Did you know that you can now type on your iPhone or iPad keyboard? This feature is enabled by default, but if you haven't tried it yet, give it a try! It might surprise you how much easier (and faster) you can type.
Let's look at QuickPath, Apple's beautiful name for the version of the swipe-to-type keyboards that Android owners have largely used for a decade. Some people call this glide typing or slide typing ̵
Why make an effort?
Apple first admitted third-party keyboards to the App Store with the release of iOS 8 in 2014. Swipe-to-type keyboards were available from the start, so iPhone and iPad owners have had this style of typing for almost ten years can use.
With the arrival of iOS 13 and iPadOS 13, Apple has finally added this functionality to the native iOS keyboard. The feature is enabled when you upgrade to iOS 13.
If you swipe, you don't have to take your finger off the keyboard between keystrokes. It is especially useful if you type with one hand. It is also usually faster than typing with two hands because of the much higher error rate when you use your thumbs.
People prefer typing in different ways. Swiping with typing is pretty fun in practice, but you may have to go back and correct what you are sweeping.
Give it a try and see what you prefer. The nice thing is that you can now use both typing methods and switch back and forth as often as you like.
How to type by wiping with your iPhone
Using QuickPath can take some practice, but it is very intuitive once you get up to speed. To get started, grab your iPhone and type a few simple words or sentences.
Let's say you have the word & # 39; iPhone & # 39; want to type. Put your finger on the & # 39; I & # 39; and then swipe to & # 39; P & # 39 ;, & # 39; & # 39; H & # 39; and the rest of the letters in succession, without taking your finger off the screen. When you are finished, your device must also use the capital letter for you, thanks to auto-correction.
When you swipe the type, you can create a pattern that your device will recognize in the future and that it will rely on. Type "iPhone" again to test this, but do it much faster this time. You do not have to pause any letters; go as fast as you want.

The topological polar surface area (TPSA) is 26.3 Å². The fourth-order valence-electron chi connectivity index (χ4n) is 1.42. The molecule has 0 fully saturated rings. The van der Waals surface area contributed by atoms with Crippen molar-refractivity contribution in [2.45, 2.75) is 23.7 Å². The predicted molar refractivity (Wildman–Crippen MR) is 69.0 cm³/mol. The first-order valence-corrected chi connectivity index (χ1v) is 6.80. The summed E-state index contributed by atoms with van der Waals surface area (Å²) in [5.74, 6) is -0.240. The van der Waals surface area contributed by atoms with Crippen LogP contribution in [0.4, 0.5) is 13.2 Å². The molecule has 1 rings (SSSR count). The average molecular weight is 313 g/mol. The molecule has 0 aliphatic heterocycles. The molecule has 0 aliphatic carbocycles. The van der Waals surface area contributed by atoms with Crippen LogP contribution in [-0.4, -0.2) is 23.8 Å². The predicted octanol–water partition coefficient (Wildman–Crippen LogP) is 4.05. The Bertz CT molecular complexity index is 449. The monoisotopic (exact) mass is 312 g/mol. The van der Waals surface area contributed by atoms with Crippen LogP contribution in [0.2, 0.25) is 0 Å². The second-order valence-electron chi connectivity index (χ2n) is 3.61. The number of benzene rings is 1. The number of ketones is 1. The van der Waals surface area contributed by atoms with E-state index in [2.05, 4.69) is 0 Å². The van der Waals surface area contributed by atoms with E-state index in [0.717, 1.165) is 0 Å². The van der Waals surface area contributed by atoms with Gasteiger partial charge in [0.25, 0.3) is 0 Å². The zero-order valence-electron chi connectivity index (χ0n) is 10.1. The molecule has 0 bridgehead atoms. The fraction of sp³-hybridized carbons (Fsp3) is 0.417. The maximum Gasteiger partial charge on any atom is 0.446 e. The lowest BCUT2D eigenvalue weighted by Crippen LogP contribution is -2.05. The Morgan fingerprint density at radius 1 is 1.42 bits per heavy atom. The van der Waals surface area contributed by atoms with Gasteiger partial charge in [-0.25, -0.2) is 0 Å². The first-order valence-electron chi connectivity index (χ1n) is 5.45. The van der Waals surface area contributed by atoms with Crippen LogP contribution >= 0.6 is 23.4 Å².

After every word, iOS also inserts a space for you, so that you can continue to sweep your next word.
Use swipe to type on your iPad
You cannot use QuickPath on the full keyboard of the iPad by default. Dragging your finger across the entire width of the iPad would not be very handy anyway. However, you can use QuickPath if you enable the miniature floating iPad keyboard, which you can drag to move.
To do this, squeeze in (as if you are zooming in) on the standard full-length iPad keyboard. You see a smaller keyboard that you can then drag across your screen and swipe by type.
To return to the larger keyboard, simply squeeze out (as if you are zooming out) on the smaller keyboard.
RELATED: How to use text editing gestures on your iPhone and iPad
Words with double letters
When using QuickPath, treat double letters (such as the two P & # 39; s in & # 39; Apple & # 39; or the two T & # 39; s in & # 39; Letter & # 39;) as one letter. For example, if you use & # 39; Apple & # 39; To swipe, start with the & # 39; A & # 39 ;, swipe to the & # 39; P & # 39; and then go to the & # 39; L & # 39; and end with & # 39; E & # 39 ;.
The predictive engine in the heart of QuickPath adds the extra letter (in most cases). "Te" is an obvious exception; QuickPath often uses "on" instead. However, it is context-dependent, so it often corrects itself if you continue typing.
For example, if you hurt & # 39; it hurts & # 39; type and your next word & # 39; many & # 39; , iOS will also & # 39; also & # 39; and the whole sentence. However, if your next word is "walk", no correction will be made.
Usually you just have to type naturally and trust your device to get it right.
What if QuickPath gets a word wrong?